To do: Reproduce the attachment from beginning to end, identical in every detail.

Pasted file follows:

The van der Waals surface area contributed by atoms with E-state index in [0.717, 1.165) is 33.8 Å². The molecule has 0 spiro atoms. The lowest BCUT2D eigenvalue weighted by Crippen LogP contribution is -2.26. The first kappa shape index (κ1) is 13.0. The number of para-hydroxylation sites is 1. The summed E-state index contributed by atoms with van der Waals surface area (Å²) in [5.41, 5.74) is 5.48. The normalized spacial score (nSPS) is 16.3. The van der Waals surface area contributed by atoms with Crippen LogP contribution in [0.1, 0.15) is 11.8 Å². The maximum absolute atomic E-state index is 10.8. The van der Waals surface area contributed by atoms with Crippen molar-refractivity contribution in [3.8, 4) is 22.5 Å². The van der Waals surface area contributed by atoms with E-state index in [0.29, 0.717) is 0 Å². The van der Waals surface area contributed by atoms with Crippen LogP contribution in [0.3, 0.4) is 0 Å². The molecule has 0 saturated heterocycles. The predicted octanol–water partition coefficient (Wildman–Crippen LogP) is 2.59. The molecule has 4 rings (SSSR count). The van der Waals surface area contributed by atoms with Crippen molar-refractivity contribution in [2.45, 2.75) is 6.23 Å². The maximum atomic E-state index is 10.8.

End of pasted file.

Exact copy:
The van der Waals surface area contributed by atoms with E-state index in [0.717, 1.165) is 33.8 Å². The molecule has 0 spiro atoms. The lowest BCUT2D eigenvalue weighted by Crippen LogP contribution is -2.26. The first kappa shape index (κ1) is 13.0. The number of para-hydroxylation sites is 1. The summed E-state index contributed by atoms with van der Waals surface area (Å²) in [5.41, 5.74) is 5.48. The normalized spacial score (nSPS) is 16.3. The van der Waals surface area contributed by atoms with Crippen LogP contribution in [0.1, 0.15) is 11.8 Å². The maximum absolute atomic E-state index is 10.8. The van der Waals surface area contributed by atoms with Crippen molar-refractivity contribution in [3.8, 4) is 22.5 Å². The van der Waals surface area contributed by atoms with E-state index in [0.29, 0.717) is 0 Å². The van der Waals surface area contributed by atoms with Crippen LogP contribution in [0.3, 0.4) is 0 Å². The molecule has 0 saturated heterocycles. The predicted octanol–water partition coefficient (Wildman–Crippen LogP) is 2.59. The molecule has 4 rings (SSSR count). The van der Waals surface area contributed by atoms with Crippen molar-refractivity contribution in [2.45, 2.75) is 6.23 Å². The maximum atomic E-state index is 10.8.